Beneath all of the activity, there is an unspoken question: Are we actually going to do this? Or is this just another role play? The pulse of fear in the room thrums, yet it is contained within a web of trust and mutual confidence; the participation of the Sudanese translator/ co-trainers in the preparations sends powerful signals to both trainers and trainees. We have spent many days together, imagining and then practicing risky things; the distance and difference that marked them on their arrival is more opaque now as they move as one, working out what they want to say, how they want to say it, in what colors on what materials. The rules that divide women from men, Christians from Muslims, Southerners from Northerners, the narratives of strangers, have dissolved into that of friends and companions in a common cause.

The marchers begin to form in rows of three, moving out into the red, sandy grounds of the compound. As they approach the gate to the street, the trainers relieve them of their banners and signs, some emitting audible groans of relief. The twenty women and men, Christians and Muslims, mostly young, walk through the gate and out into the busy thoroughfare. People turn and stare as they walk, carrying high their unseen signs of protest, stretching out a virtual banner of dissent, walking to the rhythm of provocative, if unspoken, chants. The careful ranks of threes slip and adjust to the market-day crowds, weaving their way along the planned route.

On the approach to the police detachment, there is a stiffening in limbs and faces as their courage falters ever so slightly. But the march continues; they turn to acknowledge the police, whose attention is caught by the suspicious-looking parade. Some in uniforms of blue, some khaki, some lolling in the mid-day heat, they shift their machine guns like peacocks with their feathers. The marchers, signs and banner pass, their wordless chorus parting the market-day throngs.

As the marchers return to the compound, some stumble to the safety of the ground; some gather in pairs and groups to embrace, heads on shoulders. The coils of fear on their faces ebb, replaced by exhilaration.

“I didn“t know I could do that!” says one.

“I thought I was going to throw up!” says another.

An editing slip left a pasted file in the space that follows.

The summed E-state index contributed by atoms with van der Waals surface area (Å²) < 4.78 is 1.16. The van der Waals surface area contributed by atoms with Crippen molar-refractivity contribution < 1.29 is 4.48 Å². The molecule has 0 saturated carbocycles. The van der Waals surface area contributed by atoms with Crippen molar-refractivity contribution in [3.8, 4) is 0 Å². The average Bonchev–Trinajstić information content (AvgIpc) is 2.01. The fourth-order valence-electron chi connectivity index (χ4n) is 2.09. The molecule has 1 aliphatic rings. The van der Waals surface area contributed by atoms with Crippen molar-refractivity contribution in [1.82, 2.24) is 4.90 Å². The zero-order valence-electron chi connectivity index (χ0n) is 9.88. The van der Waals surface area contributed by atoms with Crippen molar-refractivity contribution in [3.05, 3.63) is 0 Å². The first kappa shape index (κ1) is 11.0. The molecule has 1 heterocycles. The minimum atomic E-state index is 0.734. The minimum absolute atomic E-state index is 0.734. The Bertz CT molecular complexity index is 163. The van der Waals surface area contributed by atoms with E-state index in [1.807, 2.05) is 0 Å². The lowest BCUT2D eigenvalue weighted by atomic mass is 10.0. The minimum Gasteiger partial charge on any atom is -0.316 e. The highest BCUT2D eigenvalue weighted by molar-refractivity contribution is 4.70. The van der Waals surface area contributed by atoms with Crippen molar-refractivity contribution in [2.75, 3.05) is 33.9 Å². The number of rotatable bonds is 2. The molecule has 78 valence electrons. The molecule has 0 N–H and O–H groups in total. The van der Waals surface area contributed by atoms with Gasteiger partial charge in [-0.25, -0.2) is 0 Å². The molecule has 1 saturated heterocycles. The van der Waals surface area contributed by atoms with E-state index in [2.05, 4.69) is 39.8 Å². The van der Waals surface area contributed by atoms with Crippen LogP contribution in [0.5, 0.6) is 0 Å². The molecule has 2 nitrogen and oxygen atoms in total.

“It was like living a nightmare—and surviving!”

“We did it!”

The group gathers to talk, all at once, the translators struggling to keep up—about how they are feeling, retracing their steps in their walk of fear, how the fear shifted and changed and moved within them as they walked; its eventual defeat.

“So what does it mean? So what?”

“I took my fear for a walk—and I lived! It changes everything. I will never forget this. It will be with me, this story, right here”—gesturing with her fist under her breast—“something to hold onto as I do this for real.”

It’s the sixth of July. Tensions are high with the announcement two days ago that the mainstream opposition parties, led by the Umma, have joined ranks in a nonviolent campaign to overthrow the Bashir government. In recent months, since uprisings in neighboring Tunisia, Egypt and elsewhere, the President and his inner circle have repeatedly bragged that the movement will not touch Sudan: Régime-change here is as likely as people suddenly being able to lick their elbows. Impossible! The students have cheekily turned the president’s boast into a nonviolent piece of street theatre: “Yes we can! Just watch us!” What does elbow-licking look like? This is what elbow-licking looks like!


But there is a price to pay. Many have been arrested following severe batterings by security forces, the women sent to the women’s prison in Ombdurman, with the men dispersed, some of them to “ghost houses,” prisons known for torture and disappearance located in unmarked buildings inaccessible to families in search of loved ones. Among them are Widad and Rudwan, and a dozen other “graduates,” part of an exponential growth in trained-trainers training more trainers. More than 27,000 people in almost 70 tribes having been drawn into this school of peace-making and dissent from the way things are. They are at the forefront of nonviolent change, offering hope for a country at war with itself for much of the last 60 years.